Oh my oh my oh my
- Mao II by Don DeLillo
Cape, 239 pp, £13.99, September 1991, ISBN 0 224 03152 X
- Introducing Don DeLillo edited by Frank Lentricchia
Duke, 221 pp, £28.00, September 1991, ISBN 0 8223 1135 6
In this century there has been, running alongside the motif of the writer as drunk, another motif of the writer as anchorite, as recluse, as invisible man, as absconder from celebrity. The tradition, whose great precursor and prefigurer is Rimbaud, includes such star incogniti as Baron Corvo and B. Traven, but has perhaps never flourished anywhere quite as much as it is flourishing in the United States at the moment, where the reputations of celebrity hermits such as Salinger and Brodkey swell inexorably with every book they fail to publish. Conversely, when Thomas Pynchon finally broke his silence to publish Vineland two years ago, there was a strong sense of anticlimax, of a man having performed an act of vandalism on his own reputation: in going to such lengths to focus our attention exclusively on his work, Pynchon had paradoxically made it very difficult for any novel to compete with the wonderfully satisfying, wonderfully interesting fiction he has made of his life.
Bill Gray, the central character of Mao II, Don DeLillo’s tenth novel, is one of these Pynchon/Salinger recluses: the mysterious power of the image of the writer-cum-herrnit is one of the book’s main concerns. ‘When a writer refuses to show his face,’ Gray muses, ‘he becomes a local symptom of God’s famous reluctance to appear.’ (DeLillo has said that Mao II was prompted in part by that famous picture of a terrified Salinger flinging up an arm to ward off a photographer.) In writing about Gray, DeLillo is, not for the first time, tackling an important contemporary American icon. His career has shown a consistent willingness to write about subjects in the forefront of popular consciousness: American football and nuclear war (End Zone, 1972), pop music (Great Jones Street, 1973), communications from outer space (Ratner’s Star, 1976), clandestine intelligence (Running Dog, 1978), terrorism (The Names, 1982), suburban life and ecological disaster (White Noise, 1985), the assassination of President Kennedy (Libra, 1988).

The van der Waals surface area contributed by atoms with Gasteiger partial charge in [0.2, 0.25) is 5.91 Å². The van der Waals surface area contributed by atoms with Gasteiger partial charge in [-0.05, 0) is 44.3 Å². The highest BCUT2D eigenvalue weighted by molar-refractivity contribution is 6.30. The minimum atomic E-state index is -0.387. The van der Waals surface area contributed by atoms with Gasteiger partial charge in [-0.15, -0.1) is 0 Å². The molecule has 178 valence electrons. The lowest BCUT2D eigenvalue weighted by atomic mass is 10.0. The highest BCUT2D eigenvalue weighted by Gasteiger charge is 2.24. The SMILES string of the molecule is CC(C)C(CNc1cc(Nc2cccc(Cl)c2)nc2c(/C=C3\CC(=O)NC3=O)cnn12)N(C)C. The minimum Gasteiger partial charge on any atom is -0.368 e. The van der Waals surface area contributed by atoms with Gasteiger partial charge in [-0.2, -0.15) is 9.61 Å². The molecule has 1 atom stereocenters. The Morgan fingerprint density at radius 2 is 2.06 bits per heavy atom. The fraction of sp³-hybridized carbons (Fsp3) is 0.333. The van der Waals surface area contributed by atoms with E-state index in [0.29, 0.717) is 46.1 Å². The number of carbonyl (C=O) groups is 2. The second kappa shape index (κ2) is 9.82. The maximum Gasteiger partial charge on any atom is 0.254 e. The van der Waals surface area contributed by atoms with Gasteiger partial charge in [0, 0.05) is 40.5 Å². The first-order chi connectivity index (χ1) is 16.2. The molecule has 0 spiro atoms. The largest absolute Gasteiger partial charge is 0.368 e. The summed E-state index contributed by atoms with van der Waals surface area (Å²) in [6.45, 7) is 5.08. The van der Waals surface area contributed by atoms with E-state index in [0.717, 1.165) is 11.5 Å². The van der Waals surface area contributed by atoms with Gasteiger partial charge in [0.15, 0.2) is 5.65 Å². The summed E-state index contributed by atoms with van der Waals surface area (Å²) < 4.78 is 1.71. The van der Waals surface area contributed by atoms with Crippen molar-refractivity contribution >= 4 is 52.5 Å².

The centrality of DeLillo’s subject-matter is accompanied by an extreme quirkiness of vision and manner, and by a strange, paranoid, exhilarating comedy unlike that of any other writer now practising in English. His books are written not so much in paragraphs as in riffs, riffs which tend to be halfway between a thesis and an aria, and which more often than not are put into the mouth of one of DeLillo’s characters: the effect is of a Babel of voices talking brilliantly/derangedly. Here, for instance, is James Axton, narrator of The Names:
Tourism is the march of stupidity. You’re expected to be stupid. The entire mechanism of the host country is geared to the travellers acting stupidly. You walk around dazed, squinting into fold-out maps. You don’t know how to get anywhere, what the money means, what time it is, what to eat or how to eat ... Together with thousands, you are granted immunities and broad freedoms. You are an army of fools, wearing bright polyesters, riding camels, taking pictures of each other, haggard, dysentric, thirsty. There is nothing to think about but the next shapeless event.
And here is Fenig, a character in Great Jones Street who hopes to make his fortune writing pornography for and about children:
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